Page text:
Wednesday, 10 July 2019 07:40

Pasture key tool in fighting emissions

Written by  Sarah Gard, general manager for seed company Germinal New Zealand
Sarah Gard, Germinal NZ. Sarah Gard, Germinal NZ.

It can only get harder to farm during the next 10 to 20 years. 

Climate change will directly impact all New Zealand farmers – rising temperatures, more frequent weather extremes and/or increasing regulation.

A recent survey for the Ministry for Primary Industries shows 92% of farmers are addressing environmental sustainability, up from 79% in 2009. But only 23% are intent on reducing greenhouse gases, down from 30%.

Nearly half of NZ’s greenhouse emissions are from agriculture. So it is part of every farmer’s social licence and responsibility as caretakers of the land to do their bit towards addressing environmental issues. 

Many farmers are quick to turn to livestock solutions that have immediate effects on farm emissions, such as reducing stocking rates. But innovative pasture and plant breeding technology also has an important role to play. When used alongside livestock techniques, pasture management can help farmers take a far-reaching approach to climate change mitigation. 

New Zealand Geographic recently quoted a Hawke’s Bay farmer saying: “People think we farm animals but we don’t, we farm soil.” 

I agree. Knowing what pastures to plant and where, buying new seed varieties and improving soil fertility can help develop a sustainable farming system for the long term.

Many pasture based mitigation techniques can be adopted now. For example, the use of alternative forages proven to reduce nitrogen and methane is a cost effective way to improve production.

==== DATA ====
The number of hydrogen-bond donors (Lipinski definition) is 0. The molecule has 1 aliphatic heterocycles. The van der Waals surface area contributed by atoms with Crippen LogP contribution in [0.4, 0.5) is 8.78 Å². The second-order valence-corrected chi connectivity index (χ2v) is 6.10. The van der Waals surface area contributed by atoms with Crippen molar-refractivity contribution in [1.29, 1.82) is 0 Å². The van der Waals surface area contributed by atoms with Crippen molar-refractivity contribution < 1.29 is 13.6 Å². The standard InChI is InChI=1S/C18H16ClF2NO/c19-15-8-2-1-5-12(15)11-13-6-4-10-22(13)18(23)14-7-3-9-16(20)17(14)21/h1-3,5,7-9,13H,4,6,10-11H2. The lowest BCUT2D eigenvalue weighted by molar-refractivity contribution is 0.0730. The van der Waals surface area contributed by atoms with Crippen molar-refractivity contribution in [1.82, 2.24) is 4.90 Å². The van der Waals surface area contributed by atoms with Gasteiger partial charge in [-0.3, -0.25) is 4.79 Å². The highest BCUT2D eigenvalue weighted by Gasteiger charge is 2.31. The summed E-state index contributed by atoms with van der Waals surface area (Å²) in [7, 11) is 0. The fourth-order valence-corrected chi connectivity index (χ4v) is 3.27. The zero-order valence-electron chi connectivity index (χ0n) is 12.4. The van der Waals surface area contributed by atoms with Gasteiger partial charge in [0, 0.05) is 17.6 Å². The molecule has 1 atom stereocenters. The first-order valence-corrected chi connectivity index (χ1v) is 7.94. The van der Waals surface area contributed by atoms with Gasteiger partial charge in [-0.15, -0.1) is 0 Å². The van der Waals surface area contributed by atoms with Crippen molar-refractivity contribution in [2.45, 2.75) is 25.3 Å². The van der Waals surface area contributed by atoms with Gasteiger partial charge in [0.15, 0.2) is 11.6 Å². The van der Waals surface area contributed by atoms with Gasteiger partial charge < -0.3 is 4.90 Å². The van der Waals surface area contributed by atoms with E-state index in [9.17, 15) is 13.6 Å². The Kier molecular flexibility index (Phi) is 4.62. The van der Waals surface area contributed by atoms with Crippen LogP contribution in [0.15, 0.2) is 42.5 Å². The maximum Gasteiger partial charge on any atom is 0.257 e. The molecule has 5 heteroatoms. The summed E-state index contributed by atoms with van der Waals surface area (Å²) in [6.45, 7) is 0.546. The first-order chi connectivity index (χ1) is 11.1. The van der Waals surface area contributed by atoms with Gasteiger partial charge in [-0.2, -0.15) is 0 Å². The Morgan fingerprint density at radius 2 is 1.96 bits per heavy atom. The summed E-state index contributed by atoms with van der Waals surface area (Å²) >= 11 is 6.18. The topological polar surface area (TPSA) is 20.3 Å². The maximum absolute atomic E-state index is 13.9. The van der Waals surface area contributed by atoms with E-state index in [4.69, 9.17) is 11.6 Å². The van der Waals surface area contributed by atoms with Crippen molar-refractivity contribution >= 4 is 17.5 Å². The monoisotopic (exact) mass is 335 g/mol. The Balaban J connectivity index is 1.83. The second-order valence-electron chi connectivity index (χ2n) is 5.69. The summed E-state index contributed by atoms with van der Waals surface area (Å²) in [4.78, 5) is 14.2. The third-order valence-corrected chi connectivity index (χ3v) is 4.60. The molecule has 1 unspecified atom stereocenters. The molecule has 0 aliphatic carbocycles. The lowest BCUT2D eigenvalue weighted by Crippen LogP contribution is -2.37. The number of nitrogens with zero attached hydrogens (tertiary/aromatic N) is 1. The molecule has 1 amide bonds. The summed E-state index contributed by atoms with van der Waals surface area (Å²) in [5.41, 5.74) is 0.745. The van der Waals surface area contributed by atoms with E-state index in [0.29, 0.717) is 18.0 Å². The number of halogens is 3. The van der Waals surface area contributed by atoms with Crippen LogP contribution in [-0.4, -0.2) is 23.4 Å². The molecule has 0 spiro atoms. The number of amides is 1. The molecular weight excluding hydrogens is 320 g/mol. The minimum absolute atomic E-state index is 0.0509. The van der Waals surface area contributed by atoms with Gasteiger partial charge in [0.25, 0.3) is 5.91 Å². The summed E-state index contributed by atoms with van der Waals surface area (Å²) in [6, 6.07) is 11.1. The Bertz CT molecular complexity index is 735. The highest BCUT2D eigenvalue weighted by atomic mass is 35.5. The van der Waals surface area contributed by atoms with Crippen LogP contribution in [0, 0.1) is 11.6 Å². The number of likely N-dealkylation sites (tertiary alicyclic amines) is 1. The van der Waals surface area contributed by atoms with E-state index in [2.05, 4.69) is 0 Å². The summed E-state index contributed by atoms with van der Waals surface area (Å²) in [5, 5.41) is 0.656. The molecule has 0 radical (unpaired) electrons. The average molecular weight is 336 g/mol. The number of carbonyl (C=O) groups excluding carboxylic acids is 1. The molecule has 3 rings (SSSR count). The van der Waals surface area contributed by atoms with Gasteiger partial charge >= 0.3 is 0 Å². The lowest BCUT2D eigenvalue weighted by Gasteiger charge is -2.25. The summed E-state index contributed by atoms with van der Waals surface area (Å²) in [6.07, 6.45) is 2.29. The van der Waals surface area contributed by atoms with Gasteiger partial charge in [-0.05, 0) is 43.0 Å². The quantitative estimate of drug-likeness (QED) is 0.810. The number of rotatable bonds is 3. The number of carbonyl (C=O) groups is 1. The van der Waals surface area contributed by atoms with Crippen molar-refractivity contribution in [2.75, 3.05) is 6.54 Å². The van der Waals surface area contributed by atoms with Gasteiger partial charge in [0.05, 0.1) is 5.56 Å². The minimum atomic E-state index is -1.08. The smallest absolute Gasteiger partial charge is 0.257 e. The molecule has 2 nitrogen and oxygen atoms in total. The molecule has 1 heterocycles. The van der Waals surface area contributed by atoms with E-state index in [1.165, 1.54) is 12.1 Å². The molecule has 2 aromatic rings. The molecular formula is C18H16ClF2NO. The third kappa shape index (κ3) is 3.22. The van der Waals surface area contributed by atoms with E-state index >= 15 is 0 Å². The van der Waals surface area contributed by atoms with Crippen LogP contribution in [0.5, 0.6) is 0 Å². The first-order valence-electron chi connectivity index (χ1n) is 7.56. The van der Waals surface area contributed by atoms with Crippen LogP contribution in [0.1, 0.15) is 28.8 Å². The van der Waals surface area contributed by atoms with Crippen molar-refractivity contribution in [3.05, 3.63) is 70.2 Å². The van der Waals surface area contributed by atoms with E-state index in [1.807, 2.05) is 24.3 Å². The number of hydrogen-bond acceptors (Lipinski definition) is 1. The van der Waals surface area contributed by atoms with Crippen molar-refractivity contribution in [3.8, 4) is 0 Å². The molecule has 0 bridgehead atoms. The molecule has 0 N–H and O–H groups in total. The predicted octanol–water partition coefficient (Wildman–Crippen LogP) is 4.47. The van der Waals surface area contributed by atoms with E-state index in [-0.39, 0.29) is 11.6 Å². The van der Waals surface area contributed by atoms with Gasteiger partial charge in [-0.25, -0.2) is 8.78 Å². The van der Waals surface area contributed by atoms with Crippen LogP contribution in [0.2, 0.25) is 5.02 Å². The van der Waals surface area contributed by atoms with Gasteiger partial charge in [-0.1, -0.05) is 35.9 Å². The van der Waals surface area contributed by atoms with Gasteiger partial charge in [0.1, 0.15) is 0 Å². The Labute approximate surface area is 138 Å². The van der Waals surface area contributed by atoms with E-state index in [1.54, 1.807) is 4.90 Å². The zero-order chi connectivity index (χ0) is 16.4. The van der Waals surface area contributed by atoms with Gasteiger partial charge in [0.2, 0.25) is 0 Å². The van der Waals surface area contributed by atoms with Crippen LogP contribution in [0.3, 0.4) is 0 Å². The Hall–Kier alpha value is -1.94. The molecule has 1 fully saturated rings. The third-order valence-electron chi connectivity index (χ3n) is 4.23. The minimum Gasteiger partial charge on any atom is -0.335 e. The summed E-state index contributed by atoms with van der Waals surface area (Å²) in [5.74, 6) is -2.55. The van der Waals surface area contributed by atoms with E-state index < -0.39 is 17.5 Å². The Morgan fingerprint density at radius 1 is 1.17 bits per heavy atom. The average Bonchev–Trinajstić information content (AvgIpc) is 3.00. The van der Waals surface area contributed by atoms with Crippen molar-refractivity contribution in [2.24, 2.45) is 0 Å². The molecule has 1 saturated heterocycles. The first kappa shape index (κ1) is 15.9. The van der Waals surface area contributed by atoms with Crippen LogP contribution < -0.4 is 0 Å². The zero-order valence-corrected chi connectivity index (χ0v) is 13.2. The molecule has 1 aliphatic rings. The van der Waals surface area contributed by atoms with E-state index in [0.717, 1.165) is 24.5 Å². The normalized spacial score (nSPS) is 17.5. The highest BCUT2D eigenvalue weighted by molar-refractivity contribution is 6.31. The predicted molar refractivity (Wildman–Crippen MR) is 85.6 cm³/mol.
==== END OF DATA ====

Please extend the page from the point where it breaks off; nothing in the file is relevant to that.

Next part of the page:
High sugar grasses are particularly important in this. Grass that improves the performance of livestock while reducing their carbon footprint offers NZ farmers a win-win. And it requires no notable change of system.

Also, farmers can make daily simple management decisions that reduce on farm emissions, e.g. managing dry matter intake and feed type, paddock selection and grazing time, and using catch crops after winter crops.

New agricultural technologies are rapidly being developed, e.g. smart crop forecasting by artificial intelligence, rural robotics, methane inhibitors and electromagnetic soil mapping.

Science is the key to ensuring NZ’s primary sector stays viable in a low-carbon world. As technology develops, more strategies and techniques will be available to farmers. But the science must be practical and applicable. 

There is no use in researching things that farmers can’t easily take up and get behind. 

And while a ‘quick fix’ may be tempting, the bigger picture demands more forward thinking and proactivity. 

Although a focus on the land might not give an instant result, do it alongside your livestock and see a longer term sustainable solution.

Farmers today need a ‘social licence’ to farm, despite not always enjoying a direct cost benefit from it. But they have little choice if they want to be farming in 20 or 100 years.

• Sarah Gard is general manager for seed company Germinal New Zealand. She also manages a North Canterbury dairy farm with her husband.

 

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